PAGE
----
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PLoS One ; 16(4): e0250651, 2021.
Article in English | MEDLINE | ID: covidwho-1206199


In recent times, many alarm bells have begun to sound: the metaphorical presentation of the COVID-19 emergency as a war might be dangerous, because it could affect the way people conceptualize the pandemic and react to it, leading citizens to endorse authoritarianism and limitations to civil liberties. The idea that conceptual metaphors actually influence reasoning has been corroborated by Thibodeau and Boroditsky, who showed that, when crime is metaphorically presented as a beast, readers become more enforcement-oriented than when crime is metaphorically framed as a virus. Recently, Steen, Reijnierse and Burgers replied that this metaphorical framing effect does not seem to occur and suggested that the question should be rephrased about the conditions under which metaphors do or do not influence reasoning. In this paper, we investigate whether presenting the COVID-19 pandemic as a war affects people's reasoning about the pandemic. Data collected suggest that the metaphorical framing effect does not occur by default. Rather, socio-political individual variables such as speakers' political orientation and source of information favor the acceptance of metaphor congruent entailments: right-wing participants and participants relying on independent sources of information are those more conditioned by the COVID-19 war metaphor, thus more inclined to prefer bellicose options.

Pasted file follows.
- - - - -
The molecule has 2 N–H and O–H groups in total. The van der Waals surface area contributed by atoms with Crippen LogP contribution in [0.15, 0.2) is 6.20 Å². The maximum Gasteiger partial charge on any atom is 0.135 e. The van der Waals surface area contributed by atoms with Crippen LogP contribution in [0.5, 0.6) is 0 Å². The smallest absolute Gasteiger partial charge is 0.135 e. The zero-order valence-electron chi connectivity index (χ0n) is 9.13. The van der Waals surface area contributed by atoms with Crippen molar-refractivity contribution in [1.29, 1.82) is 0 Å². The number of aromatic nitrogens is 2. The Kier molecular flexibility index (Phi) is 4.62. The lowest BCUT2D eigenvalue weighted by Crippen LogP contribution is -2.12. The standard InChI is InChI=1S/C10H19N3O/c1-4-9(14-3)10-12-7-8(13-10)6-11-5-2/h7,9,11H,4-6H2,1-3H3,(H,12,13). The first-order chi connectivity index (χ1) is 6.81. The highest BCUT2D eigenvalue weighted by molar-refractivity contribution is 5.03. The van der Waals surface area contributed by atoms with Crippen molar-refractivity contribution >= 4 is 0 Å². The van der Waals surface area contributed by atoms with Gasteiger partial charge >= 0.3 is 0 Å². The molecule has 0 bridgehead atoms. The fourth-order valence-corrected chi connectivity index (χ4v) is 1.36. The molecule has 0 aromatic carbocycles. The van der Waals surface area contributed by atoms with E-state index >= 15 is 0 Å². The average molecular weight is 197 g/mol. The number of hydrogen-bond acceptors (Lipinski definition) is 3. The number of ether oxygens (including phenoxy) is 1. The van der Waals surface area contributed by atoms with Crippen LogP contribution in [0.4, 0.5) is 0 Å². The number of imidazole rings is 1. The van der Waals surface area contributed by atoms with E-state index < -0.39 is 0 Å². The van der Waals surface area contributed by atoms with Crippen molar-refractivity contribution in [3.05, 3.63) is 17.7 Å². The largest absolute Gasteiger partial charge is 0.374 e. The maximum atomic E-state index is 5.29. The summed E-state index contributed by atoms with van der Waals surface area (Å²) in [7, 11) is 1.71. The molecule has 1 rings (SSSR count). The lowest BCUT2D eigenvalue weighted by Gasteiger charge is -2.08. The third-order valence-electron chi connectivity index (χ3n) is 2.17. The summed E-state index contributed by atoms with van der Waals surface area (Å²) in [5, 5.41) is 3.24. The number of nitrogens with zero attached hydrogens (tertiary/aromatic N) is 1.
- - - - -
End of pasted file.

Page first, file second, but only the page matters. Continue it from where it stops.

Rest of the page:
COVID-19/psychology , Social Behavior , Thinking/physiology , Adult , Armed Conflicts/psychology , Female , Humans , Italy , Language , Male , Metaphor , Pandemics/prevention & control , Problem Solving , SARS-CoV-2/pathogenicity
Public Health ; 187: 65-66, 2020 Oct.
Article in English | MEDLINE | ID: covidwho-752973


Owing to the enduring conflict in Kashmir, there has been an increase in psychological problems. On top of that, the COVID-19 pandemic has added an additional burden on the mental health system of Kashmir. There is an unmet and immediate need to escalate the mental health services in Kashmir consisted of community participation, awareness programs, and mental health rehabilitation services.

Armed Conflicts/psychology , Coronavirus Infections/psychology , Mental Disorders/epidemiology , Pandemics , Pneumonia, Viral/psychology , COVID-19 , Coronavirus Infections/epidemiology , Health Services Needs and Demand , Humans , Mental Disorders/therapy , Mental Health Services/organization & administration , Pakistan/epidemiology , Pneumonia, Viral/epidemiology